Real estate agents are trying to wrap their head around why sales of existing homes took an unusual decline in December. The 6.4 percent monthly move was huge, regardless of direction. According to the tally provided by the National Association of Realtors, it typically moves very slow, presenting low single digits month to month. However, the shift was one of the largest that didn’t involve any change in government policy, such as homebuyer tax credit.

“The latest decline is harder to explain. Perhaps it is the decline in consumer confidence that’s been occurring in the latter half of 2018,” said Lawrence Yun, chief economist for the Realtors. “The latest numbers do not reflect the lower, current mortgage rates compared to the November figures, so it’s really harder to explain.

The number of homes for sale also increased by a little more than 3 percent, compared to just a year ago. CNBC believes that the low supply has been straining sales since last spring, despite the high demand, so “it would make sense that more supply would boost sales, unless this is a sign that demand is weakening.” On the other hand, Peter Boockvar,chief investment officer at Bleakley Advisory Group, says “This weakness is certainly due to the sharp home price gains along with the rise in mortgage rates.”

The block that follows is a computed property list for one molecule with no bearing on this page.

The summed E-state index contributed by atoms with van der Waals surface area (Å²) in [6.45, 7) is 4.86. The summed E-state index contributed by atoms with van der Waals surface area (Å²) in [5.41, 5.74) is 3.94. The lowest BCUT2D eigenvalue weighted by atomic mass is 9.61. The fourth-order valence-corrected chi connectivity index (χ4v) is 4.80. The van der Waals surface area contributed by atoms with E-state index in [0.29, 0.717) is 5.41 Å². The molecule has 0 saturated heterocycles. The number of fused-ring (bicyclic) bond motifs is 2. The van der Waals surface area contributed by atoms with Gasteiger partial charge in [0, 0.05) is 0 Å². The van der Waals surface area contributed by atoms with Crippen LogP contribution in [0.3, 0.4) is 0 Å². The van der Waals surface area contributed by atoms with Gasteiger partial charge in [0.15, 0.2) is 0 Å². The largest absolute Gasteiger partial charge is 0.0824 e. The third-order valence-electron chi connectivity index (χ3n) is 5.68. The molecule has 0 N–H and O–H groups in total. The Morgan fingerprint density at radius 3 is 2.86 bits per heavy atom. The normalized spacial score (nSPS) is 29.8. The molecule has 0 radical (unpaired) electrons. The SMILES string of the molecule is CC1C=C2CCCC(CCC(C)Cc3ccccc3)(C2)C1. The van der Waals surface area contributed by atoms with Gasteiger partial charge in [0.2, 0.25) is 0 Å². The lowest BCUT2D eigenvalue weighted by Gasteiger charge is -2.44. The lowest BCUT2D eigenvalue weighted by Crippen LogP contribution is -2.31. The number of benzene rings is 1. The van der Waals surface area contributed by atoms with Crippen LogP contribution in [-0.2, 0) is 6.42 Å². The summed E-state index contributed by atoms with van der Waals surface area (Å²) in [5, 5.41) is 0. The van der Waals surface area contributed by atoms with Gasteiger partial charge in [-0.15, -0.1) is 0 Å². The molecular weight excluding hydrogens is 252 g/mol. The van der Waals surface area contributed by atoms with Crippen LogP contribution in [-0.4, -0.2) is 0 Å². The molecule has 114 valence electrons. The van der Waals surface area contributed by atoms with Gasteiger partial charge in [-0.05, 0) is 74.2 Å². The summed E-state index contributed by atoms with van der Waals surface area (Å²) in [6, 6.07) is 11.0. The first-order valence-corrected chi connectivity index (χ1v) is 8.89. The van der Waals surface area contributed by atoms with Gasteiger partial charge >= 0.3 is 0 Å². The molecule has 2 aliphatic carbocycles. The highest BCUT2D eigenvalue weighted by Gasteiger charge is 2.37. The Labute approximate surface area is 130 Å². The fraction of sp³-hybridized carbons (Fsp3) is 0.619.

The slow in sales over the past six months has been blamed on affordability, though sales in December were in sync with sales in 2000. Yun also argued that affordability is much better now. “Today it is actually more affordable compared to year 2000, yet we have about 20 million more jobs, so for home sales to be roughly equivalent means that in 2018 there is an underperformance of the overall housing sector.”

While the underperformance is not due to the partial government shutdown, nor stock market volatility, interest rates did increase in October. Though they began lowering in November, rates were still high in September, meaning it wasn’t a sudden jump. CNBC reports that rates are still historically low, in which mortgage rates in 2000 were twice more of what they are now, but home prices were also lower then.

“While positive demographics and a solid job market would normally offset this relatively modest rise in mortgage rates, it’s been about 10 years since mortgage rates have been as high as they were at the November peak – suggesting that there is a larger share of current homeowners who feel they are ‘locked in’ at a lower mortgage rate … reducing the number of them who would be looking for a home at a higher mortgage rate,” said David Berson, chief economist at Nationwide.

Looking at all factors, the drop could be due to home prices declining in some areas, particularly in the West, while the rest of the nation encounters shrinking gains. “Looking ahead to 2019, expect weaker existing-homes sales as the new year ushered in a government shutdown and worsening economic uncertainty,” said Cheryl Young, senior economist at Trulia.

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